Intel are currently building a virtual city in China at the moment and they are training staff as well,the top earners will be on 60 dollars a month and once its up and running (approx 24 months) its goodnight Leixlip.
QFT
 

codology

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blindjustice said:
codology said:
Intel are currently building a virtual city in China at the moment and they are training staff as well,the top earners will be on 60 dollars a month and once its up and running (approx 24 months) its goodnight Leixlip.
QFT
Ní thuigim
 

LTGuy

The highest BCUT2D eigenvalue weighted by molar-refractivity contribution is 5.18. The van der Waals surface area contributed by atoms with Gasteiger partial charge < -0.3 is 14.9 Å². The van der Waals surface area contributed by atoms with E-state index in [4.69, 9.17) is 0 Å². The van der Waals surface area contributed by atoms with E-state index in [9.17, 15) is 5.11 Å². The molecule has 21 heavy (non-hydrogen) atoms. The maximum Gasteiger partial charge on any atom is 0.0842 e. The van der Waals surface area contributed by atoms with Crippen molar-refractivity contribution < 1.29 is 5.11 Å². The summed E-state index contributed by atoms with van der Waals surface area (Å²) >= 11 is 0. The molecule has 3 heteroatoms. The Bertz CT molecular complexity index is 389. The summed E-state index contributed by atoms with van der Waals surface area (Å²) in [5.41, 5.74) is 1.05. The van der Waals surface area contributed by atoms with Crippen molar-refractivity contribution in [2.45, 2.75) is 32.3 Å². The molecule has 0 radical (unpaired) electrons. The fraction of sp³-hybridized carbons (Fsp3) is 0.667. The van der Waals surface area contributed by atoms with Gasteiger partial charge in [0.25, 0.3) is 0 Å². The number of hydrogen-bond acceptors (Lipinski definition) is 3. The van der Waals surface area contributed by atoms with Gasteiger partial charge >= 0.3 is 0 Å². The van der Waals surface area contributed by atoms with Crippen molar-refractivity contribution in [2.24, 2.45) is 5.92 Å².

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codology said:
the top earners will be on 60 dollars a month
What a cheap rubbish. Salaries in China are certainly lower than in Ireland, but I would resonably guess that anyone agreeing to work for 60 dollars a month (basically illiterate unskilled migrant peasant with no permanent place to live) wouldn't be allowed to approch Intel's gate closer than 200 metres, not even daring to apply to work there.
 

codology

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LTGuy said:
codology said:
the top earners will be on 60 dollars a month
What a cheap rubbish. Salaries in China are certainly lower than in Ireland, but I would resonably guess that anyone agreeing to work for 60 dollars a month (basically illiterate unskilled migrant peasant with no permanent place to live) wouldn't be allowed to approch Intel's gate closer than 200 metres, not even daring to apply to work there.